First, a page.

M.D.V. Guillen , L.V. Cordova – School of Government, Ateneo De Manila University
Transport infrastructure plays a big role in mobility. Many cities in developing countries are rapidly urbanizing, roads are expanding and majority of the people rely on public transportation. However, this public transport system is usually not safe and inefficient. InMetro Manila’s 11 million population, over a third of which are in poverty. Seventy percent (70%) of the population are highly reliant on public transportation. This segment of the population belongs to the urban poor and middle class.
Just like any city in developing countries, informal public transport modes play a major role in mobility especially of the urban poor and the vulnerable sector of the society. Metro Manila has a peculiar mix of different public transportation services including buses, GT/FX Express, jeepneys, tricycles (motorcycle with sidecabs), and “pedicabs” (bicycles with sidecars). These modes are predominantly operated privately and are poorly regulated by government. Tricycles alone are estimated to be at 104,166 units.
The complex and diverse modes of transport in Metro Manila has spawned informal transport terminals and hubs– public or privately owned terminals for motorized and non-motorized public transport that have no clear government legal authorization to operate.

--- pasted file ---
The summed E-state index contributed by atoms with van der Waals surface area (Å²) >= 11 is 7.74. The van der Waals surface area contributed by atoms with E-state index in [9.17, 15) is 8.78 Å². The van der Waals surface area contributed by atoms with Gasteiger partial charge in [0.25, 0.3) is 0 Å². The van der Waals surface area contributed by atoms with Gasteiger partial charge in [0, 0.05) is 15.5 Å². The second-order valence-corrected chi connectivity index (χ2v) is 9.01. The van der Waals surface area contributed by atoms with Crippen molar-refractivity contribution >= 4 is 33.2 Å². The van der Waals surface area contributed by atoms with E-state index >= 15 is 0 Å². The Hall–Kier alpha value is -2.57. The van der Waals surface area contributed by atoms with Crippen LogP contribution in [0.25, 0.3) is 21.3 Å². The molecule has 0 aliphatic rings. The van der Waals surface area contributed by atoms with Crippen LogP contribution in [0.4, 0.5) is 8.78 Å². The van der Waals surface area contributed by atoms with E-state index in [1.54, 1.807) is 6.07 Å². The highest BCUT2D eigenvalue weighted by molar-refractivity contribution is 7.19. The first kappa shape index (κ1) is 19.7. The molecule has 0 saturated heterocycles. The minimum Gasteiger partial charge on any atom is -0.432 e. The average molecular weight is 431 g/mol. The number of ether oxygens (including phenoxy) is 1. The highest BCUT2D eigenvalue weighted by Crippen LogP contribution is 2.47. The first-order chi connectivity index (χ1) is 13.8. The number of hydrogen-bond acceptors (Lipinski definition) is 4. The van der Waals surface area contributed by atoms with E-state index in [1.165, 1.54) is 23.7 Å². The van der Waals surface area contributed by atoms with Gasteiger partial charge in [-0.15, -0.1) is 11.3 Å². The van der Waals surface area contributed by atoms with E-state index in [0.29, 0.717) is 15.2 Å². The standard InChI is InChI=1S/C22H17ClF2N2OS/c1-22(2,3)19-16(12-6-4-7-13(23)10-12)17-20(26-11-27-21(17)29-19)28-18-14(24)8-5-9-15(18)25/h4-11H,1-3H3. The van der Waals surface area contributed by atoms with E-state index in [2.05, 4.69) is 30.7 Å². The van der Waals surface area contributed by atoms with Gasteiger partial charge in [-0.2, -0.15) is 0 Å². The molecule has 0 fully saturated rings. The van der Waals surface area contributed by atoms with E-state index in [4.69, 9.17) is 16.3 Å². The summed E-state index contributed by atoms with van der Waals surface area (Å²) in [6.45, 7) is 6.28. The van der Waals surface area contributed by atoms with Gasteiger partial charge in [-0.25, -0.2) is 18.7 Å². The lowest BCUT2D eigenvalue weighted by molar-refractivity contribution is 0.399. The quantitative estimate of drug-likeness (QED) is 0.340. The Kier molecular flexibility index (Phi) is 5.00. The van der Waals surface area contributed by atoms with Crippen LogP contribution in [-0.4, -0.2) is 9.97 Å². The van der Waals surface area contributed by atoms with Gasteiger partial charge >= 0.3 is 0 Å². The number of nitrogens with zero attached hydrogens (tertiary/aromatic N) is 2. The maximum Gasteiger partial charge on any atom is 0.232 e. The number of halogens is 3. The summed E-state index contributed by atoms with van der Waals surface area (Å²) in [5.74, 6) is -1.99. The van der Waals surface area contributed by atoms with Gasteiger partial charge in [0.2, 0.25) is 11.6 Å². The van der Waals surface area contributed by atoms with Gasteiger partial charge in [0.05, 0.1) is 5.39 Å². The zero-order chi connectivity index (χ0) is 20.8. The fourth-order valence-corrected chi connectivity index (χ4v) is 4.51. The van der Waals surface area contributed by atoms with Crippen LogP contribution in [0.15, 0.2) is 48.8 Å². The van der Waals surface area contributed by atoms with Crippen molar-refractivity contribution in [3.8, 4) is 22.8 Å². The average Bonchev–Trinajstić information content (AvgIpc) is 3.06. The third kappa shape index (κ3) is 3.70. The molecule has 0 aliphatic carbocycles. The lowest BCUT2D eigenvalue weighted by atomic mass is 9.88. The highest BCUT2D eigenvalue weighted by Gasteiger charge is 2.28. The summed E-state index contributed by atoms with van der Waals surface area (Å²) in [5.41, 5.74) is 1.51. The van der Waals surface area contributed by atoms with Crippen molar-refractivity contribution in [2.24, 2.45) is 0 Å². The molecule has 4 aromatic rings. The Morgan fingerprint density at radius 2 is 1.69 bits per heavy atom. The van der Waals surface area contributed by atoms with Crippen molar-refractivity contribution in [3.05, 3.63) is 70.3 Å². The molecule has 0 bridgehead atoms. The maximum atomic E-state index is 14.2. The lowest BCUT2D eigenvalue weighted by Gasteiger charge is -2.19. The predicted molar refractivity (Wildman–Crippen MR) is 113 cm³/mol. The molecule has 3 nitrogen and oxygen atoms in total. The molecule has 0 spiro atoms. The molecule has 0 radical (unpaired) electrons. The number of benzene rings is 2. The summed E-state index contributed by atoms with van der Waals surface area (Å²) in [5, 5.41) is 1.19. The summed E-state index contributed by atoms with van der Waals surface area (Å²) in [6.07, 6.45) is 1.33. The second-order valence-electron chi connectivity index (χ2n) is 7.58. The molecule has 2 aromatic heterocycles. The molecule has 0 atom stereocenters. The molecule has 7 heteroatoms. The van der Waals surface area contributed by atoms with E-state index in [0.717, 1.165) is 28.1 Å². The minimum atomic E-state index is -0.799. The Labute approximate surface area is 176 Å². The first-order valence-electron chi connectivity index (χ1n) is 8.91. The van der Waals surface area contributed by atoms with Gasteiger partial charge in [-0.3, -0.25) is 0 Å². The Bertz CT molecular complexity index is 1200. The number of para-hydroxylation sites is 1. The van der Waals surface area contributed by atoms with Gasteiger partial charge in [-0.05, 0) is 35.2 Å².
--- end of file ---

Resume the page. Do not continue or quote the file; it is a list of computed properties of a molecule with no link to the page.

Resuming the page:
Effective management however begins with the identification and inventory of the existing public transportation facilities especially terminals and hubs (both formal and informal). Locating and mapping these public transport terminals and hubs, and modes are crucial in understanding transport challenges and uncovering opportunities for greater and seamless connectivity in Metro Manila. However, while maps are considered important, Filipinos are unaccustomed to their use. Not many understand transport features in maps and sharing them widely is a crucial step in enabling development actors and the people to plan and implement mobility initiatives.
This study explores the mapping of informal transport terminals and hubs in the smallest political unit called Brgy. 176, Bagong Silang, Caloocan City. The study will demonstrate the use of map-oriented studies in triggering community transport initiatives by barangay leaders, transport managers, and the underserved poor segments of the population.